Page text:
I'm Lucy, and I'd be happy to answer your questions today.
What else can you tell me about this girl? Is she asking you for money? Is she making excuses for not being able to meet you?
Any time someone you meet online and are in a romantic relationship with asks for money, it's a scam. There are no exceptions. The fact that she wants the money via Western Union, which is 100% unsecure and a very expensive way to send money, cements it. There are much cheaper and better ways to send money to someone in a foreign country these days. Easier, too, because you can do it without leaving your house. I don't need the transfer number, but it's suspicious that she'd pick up somewhere more than 600 kilometers from where she claims to live.
That name comes up with zero hits on Google, which is actually a big red flag. In today's day and age, everyone is on the internet. It's highly suspicious for someone to have no web presence at all (especially since you're talking to her online). It suggests that she's got a very new identity.
There are two more things you can do that may help. First, if she sent you any pictures, use Google images to do a search and see if they've been used by scam artists in the past.
After you do that, go back through your communications with her, especially early ones, and do a search for any phrases that seem awkward, overly flowery, stilted, or non-responsive to what you were saying. Scam artists frequently send the same emails to multiple people (and reuse the same profile information), so you'll sometimes see that she's quoting directly from messages sent to other people.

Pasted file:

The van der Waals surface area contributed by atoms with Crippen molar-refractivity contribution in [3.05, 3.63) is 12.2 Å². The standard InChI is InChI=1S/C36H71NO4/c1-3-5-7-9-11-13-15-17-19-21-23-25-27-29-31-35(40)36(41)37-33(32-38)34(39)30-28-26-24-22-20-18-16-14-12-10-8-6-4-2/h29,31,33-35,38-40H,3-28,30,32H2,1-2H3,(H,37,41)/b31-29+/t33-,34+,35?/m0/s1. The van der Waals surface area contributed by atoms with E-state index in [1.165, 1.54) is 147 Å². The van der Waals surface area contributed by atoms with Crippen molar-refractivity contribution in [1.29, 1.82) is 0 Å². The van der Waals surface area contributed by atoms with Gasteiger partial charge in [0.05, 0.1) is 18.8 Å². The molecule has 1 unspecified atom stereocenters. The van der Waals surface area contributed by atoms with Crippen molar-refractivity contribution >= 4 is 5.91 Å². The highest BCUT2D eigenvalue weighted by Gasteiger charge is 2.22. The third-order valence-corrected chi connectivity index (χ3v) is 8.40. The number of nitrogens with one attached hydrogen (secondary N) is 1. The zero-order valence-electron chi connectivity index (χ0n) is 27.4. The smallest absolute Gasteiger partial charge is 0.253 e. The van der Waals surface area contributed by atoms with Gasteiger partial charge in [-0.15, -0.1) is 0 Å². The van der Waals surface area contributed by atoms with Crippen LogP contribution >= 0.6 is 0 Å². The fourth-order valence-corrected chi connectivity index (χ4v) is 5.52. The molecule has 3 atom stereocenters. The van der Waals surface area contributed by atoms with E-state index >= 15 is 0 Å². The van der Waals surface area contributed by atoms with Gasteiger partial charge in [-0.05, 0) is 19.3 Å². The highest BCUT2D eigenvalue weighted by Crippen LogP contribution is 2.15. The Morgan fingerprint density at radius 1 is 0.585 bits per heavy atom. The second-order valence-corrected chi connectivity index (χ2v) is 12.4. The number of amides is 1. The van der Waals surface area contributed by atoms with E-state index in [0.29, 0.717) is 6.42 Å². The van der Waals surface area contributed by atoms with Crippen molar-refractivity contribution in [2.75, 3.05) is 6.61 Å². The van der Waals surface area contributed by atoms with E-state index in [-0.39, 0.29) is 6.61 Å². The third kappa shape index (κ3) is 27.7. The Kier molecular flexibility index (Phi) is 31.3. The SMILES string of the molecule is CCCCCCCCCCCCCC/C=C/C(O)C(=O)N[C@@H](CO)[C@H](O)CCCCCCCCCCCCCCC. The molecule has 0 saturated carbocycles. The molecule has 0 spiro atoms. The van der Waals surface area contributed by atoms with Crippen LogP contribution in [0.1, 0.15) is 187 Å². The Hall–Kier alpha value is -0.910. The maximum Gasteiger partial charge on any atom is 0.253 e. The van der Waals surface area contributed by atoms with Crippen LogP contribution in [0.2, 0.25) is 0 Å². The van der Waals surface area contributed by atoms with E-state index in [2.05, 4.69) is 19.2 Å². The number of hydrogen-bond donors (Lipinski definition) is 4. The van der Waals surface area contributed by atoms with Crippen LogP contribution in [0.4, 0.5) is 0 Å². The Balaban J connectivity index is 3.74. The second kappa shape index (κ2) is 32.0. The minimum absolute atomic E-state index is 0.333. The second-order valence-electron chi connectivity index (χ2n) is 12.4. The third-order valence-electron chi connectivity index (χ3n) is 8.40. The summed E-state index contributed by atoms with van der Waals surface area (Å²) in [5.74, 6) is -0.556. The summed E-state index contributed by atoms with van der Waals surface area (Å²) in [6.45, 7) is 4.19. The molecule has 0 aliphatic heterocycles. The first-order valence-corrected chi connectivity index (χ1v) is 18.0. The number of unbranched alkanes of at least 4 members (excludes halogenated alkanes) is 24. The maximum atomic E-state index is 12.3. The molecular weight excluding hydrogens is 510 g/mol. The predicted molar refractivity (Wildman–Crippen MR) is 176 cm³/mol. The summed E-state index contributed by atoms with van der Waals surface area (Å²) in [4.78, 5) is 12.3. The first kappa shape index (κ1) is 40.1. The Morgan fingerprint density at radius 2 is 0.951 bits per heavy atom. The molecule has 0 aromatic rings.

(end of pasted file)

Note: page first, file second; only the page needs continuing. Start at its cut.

This site explains how you can look at her emails to see the IP address and use that to try to figure out where the emails are really coming from.
You should see a paper clip icon in the toolbar that can be used to upload pictures. Please do not send me explicit images.
Sometimes if you flip the pictures, then they show up on Google. Scam artists have learned to slightly alter the images to stop them from popping up. There are some female scam artists who work with the men. They work in groups, answering emails together, so any given communication could be from anyone.
But when they start asking for money to come visit, then don't show up (and don't return the money) it's always a scam.
I'm afraid I have to sign off for the evening. This unfortunately happens sometimes because experts have no way of knowing how much time customers will need for follow-ups. If you have any more questions, I'm happy to answer them in the morning. I apologize for the inconvenience. Please do not send her any more money, not matter what she says to you. She will say literally anything to convince you that she's legitimate, but she just wants to take your money.